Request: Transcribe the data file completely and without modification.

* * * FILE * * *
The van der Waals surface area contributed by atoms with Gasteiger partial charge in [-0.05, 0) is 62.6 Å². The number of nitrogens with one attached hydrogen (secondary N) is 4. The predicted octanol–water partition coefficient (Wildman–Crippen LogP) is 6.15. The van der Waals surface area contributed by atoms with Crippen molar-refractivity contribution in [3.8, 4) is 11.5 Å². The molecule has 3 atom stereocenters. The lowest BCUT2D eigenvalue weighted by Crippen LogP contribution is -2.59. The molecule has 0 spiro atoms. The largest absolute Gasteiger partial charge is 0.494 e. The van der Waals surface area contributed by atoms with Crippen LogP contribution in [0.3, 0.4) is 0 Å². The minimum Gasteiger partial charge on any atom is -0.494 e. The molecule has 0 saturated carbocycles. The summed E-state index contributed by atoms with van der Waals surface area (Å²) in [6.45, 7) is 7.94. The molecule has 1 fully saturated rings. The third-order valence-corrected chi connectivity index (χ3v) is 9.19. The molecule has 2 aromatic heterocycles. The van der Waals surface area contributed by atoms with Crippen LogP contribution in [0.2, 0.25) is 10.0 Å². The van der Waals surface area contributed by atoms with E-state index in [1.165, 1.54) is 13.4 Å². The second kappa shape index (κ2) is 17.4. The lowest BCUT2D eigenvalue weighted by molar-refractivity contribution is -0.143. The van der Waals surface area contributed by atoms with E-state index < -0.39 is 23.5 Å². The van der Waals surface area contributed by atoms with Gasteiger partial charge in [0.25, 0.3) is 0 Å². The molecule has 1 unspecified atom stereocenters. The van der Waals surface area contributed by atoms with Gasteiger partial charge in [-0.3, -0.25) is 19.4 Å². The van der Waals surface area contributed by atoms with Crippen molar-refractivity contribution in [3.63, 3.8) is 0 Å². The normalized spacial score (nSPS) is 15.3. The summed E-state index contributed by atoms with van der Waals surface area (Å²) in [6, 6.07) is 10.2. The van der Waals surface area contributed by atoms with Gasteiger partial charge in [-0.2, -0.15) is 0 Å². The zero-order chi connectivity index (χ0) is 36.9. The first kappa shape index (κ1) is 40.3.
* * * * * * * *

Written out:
The van der Waals surface area contributed by atoms with Gasteiger partial charge in [-0.05, 0) is 62.6 Å². The number of nitrogens with one attached hydrogen (secondary N) is 4. The predicted octanol–water partition coefficient (Wildman–Crippen LogP) is 6.15. The van der Waals surface area contributed by atoms with Crippen molar-refractivity contribution in [3.8, 4) is 11.5 Å². The molecule has 3 atom stereocenters. The lowest BCUT2D eigenvalue weighted by Crippen LogP contribution is -2.59. The molecule has 0 spiro atoms. The largest absolute Gasteiger partial charge is 0.494 e. The van der Waals surface area contributed by atoms with Crippen LogP contribution in [0.3, 0.4) is 0 Å². The minimum Gasteiger partial charge on any atom is -0.494 e. The molecule has 0 saturated carbocycles. The summed E-state index contributed by atoms with van der Waals surface area (Å²) in [6.45, 7) is 7.94. The molecule has 1 fully saturated rings. The third-order valence-corrected chi connectivity index (χ3v) is 9.19. The molecule has 2 aromatic heterocycles. The van der Waals surface area contributed by atoms with Crippen LogP contribution in [0.2, 0.25) is 10.0 Å². The van der Waals surface area contributed by atoms with E-state index in [1.165, 1.54) is 13.4 Å². The second kappa shape index (κ2) is 17.4. The lowest BCUT2D eigenvalue weighted by molar-refractivity contribution is -0.143. The van der Waals surface area contributed by atoms with E-state index < -0.39 is 23.5 Å². The van der Waals surface area contributed by atoms with Gasteiger partial charge in [0.25, 0.3) is 0 Å². The molecule has 1 unspecified atom stereocenters. The van der Waals surface area contributed by atoms with Gasteiger partial charge in [-0.3, -0.25) is 19.4 Å². The van der Waals surface area contributed by atoms with Crippen molar-refractivity contribution in [3.63, 3.8) is 0 Å². The normalized spacial score (nSPS) is 15.3. The summed E-state index contributed by atoms with van der Waals surface area (Å²) in [6, 6.07) is 10.2. The van der Waals surface area contributed by atoms with Gasteiger partial charge in [-0.2, -0.15) is 0 Å². The zero-order chi connectivity index (χ0) is 36.9. The first kappa shape index (κ1) is 40.3.